The context for this work is that the FoA Community Forest operated as a formal partnership from 1992 to 2009, during which time Council Officers ensured a range of supportive policies were included in planning and policy documents. On the ending of the partnership, the Forest of Avon Trust carried forward the principles of the FoA Community Forest, but has lacked the capacity to undertake this important planning policy work.

This voluntary role provides a great opportunity to directly support a growing charity and to make use of (and develop) planning policy skills and experience. For the first two components of the role, we need someone with a good knowledge of the planning system. For the latter one, (which could be a separate role), we would also need someone with experience of working in the planning system and with good communication skills. Both roles would need access to a computer and phone. 

Work could be undertaken very flexibly over a period of time, averaging approximately 1- day/ fortnight. It would principally home- based with occasional meetings with Jon Clark, Trust Executive Director.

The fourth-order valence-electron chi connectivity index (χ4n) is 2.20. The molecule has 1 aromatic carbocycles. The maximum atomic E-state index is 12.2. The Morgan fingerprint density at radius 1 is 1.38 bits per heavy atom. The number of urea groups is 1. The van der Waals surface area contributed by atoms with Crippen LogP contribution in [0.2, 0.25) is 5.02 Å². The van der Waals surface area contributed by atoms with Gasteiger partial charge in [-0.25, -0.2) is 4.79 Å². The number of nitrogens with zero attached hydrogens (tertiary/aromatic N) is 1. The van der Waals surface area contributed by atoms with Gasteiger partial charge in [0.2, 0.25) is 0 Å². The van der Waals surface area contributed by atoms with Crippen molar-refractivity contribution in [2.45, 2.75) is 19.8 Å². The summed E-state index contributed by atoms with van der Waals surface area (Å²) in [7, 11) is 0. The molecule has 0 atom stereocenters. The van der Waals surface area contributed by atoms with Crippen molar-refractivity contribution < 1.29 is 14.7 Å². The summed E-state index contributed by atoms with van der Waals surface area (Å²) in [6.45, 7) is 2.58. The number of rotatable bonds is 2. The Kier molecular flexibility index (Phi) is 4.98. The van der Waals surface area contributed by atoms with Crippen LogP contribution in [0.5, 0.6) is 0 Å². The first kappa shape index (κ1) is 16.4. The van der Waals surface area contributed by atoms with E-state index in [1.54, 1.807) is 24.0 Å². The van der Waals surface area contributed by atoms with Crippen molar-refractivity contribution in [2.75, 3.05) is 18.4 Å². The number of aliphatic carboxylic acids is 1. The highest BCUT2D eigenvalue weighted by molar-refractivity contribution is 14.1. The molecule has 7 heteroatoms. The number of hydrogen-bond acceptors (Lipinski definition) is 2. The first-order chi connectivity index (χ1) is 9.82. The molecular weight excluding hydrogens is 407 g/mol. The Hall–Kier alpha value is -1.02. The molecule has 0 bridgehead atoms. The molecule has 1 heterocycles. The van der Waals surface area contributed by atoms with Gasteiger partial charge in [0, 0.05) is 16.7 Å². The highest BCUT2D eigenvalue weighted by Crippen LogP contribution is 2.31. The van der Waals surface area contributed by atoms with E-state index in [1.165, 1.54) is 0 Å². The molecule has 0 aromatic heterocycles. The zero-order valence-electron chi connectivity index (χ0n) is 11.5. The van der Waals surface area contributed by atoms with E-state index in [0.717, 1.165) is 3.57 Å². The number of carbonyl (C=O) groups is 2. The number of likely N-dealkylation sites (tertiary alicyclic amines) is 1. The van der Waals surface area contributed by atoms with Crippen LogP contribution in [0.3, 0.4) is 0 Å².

If you are interested, please email Jon on to arrange an informal discussion, or call (0117) 963 3383.

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An introduction to Forest School

Level 1 Forest School traineesForest School is well-established as a great way to engage groups in woodland activities and support personal development. The Forest of Avon Trust is committed to this inspirational approach and we run accredited training to support outdoor enthusiasts to lead their groups.

During March we ran level 1 Forest School training courses at Lawrence Weston Community Farm and the trust’s Retreat woodland, near Bitton. These two day courses are a great opportunity for people to find out what Forest School is and to take away lots of practical activities and ideas to use with their groups.

Those on the course were enthusiastic and couldn’t wait to get going leading their own groups. One participant commented: “Really amazing. Now I feel I can really do this”, another said: “This has re-lit my passion for learning outdoors”.

A combination of teaching staff, youth workers, parents and those wanting to develop outdoor businesses attended the training. Some of those doing the level 1 course will now go on to do the more demanding level 3 course so that they can become Forest School leaders.

Find out about the courses we run or book onto training at:

Posted in: Forest School, Latest News, Training activities | Tagged , , |